As in all things, caution is necessary because each side will have an agenda. But in the long run what will do the most to bring Islamic culture into the 21st century -- being taught by radical fundamentalist propaganda that Christians are infidels who must be slaughtered through jihad to appease Allah, or learning to see Christians as friends and brothers?

Michael,If we (Chr... (Below threshold)
Rick Author Profile Page:

Michael,

If we (Christians) minimize the differences inherent in these two religions as I suspect goes on in these kumbaya events, we do more harm than good... in the here and now and in my less than humble view, in the beyond...

Now is not the time to succumb to the tyranny of nice...

Where the rubber meets the ... (Below threshold)
dsc:

Where the rubber meets the road...Christians protecting Muslims during their daily prayers in Egypt: http://makkah.wordpress.com/2011/02/02/christians-protecting-muslims-in-egypt-during-prayers/

Interesting debate. For wha... (Below threshold)
Conservachef:

Interesting debate. For what it's worth, here's my $0.02.

For a Christian to really truly reach out to someone of another faith, you need some understanding of that faith. Not so you can win a my-faith-is-better argument, but so you can understand their background & relate your experiences to theirs. How do you gain that understanding? First (and foremost) you need to have a strong understanding of your own faith. Then, studying other faiths is important. Finally, getting out there and building personal relationships with the people around you. Let them see Christ living through you. When questions of faith come up, be ready to give solid answers- be ready to explain things like why you have confidence in your eternal salvation instead of "I hope to do enough good to get into heaven," or "I hope God's in a good mood when I meet him."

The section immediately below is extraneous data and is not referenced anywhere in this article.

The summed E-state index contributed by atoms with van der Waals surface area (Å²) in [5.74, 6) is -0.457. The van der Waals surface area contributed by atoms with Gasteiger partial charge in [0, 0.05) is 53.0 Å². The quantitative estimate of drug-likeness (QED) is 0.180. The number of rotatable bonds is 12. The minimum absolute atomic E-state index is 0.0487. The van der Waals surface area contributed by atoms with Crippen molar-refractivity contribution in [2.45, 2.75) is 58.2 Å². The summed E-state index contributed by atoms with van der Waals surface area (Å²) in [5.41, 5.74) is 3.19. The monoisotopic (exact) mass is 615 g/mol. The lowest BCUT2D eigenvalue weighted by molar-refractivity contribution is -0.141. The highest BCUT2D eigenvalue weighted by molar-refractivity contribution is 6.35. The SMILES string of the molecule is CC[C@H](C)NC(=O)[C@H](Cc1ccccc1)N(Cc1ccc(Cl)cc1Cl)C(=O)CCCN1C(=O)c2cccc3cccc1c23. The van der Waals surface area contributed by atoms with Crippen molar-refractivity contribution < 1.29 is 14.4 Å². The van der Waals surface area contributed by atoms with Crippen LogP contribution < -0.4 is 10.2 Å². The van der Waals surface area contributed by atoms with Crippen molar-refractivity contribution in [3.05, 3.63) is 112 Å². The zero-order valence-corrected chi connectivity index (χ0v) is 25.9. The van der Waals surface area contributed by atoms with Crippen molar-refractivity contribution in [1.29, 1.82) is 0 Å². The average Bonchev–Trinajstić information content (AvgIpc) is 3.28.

It's a tough rope to walk on. You have to reach out to others, (and here's the hard part) speak the truth in love about your faith and theirs without disparaging them & their faith. Again, it can't be a contest to show them how ridiculous/evil/silly their beliefs are- people just throw up walls when you attack like that. At the same time, you shouldn't condone things that are against your faith- for example I wouldn't bow towards Mecca in prayer with Muslims, but I would politely get out of their way and take the opportunity to do some praying of my own. Remember, Jesus was called the "friend of sinners" because He met with them and associated with them, instead of sitting in the temple debating with the other priests. Paul was out there, on the front lines, visiting places that were definitely not "safe" or easy mission opportunities.

Rick is right, though- you can't get by with the "many paths to the same place" line of thinking. Jesus was very firm when He said "I am the Way, the Truth, and the Life- none come to the Father except by Me."

Merely being Christian is a... (Below threshold)
Busterdog:

Merely being Christian is an affront to other faiths. If Christianity is true, the Islam is wrong plain and simple. There is no way to "bridge" that. We have fought a lot historically because we speak the same theological language and know exactly what the other is saying. If you don't really believe your own faith, "bridging" is easy. You are apostate already, so why not triple tongue the shehada and get it over with.

unbelievable....... (Below threshold)
G.:

unbelievable....

Reminiscent of 1938's fanta... (Below threshold)
Murgatroyd:

Reminiscent of 1938's fantastically successful "Jewzi" reconciliation movement ...

I'll join Jay's token-ism a... (Below threshold)

I'll join Jay's token-ism as Wizbang's token Hard Oak Baptist, and simply add:

"For the time will come when people will not put up with sound doctrine. Instead, to suit their own desires, they will gather around them a great number of teachers to say what their itching ears want to hear. They will turn their ears away from the truth and turn aside to myths." - 2 Timothy 4:3-4

All hail Tashlan, God of Na... (Below threshold)
BlueNight:

All hail Tashlan, God of Narnia.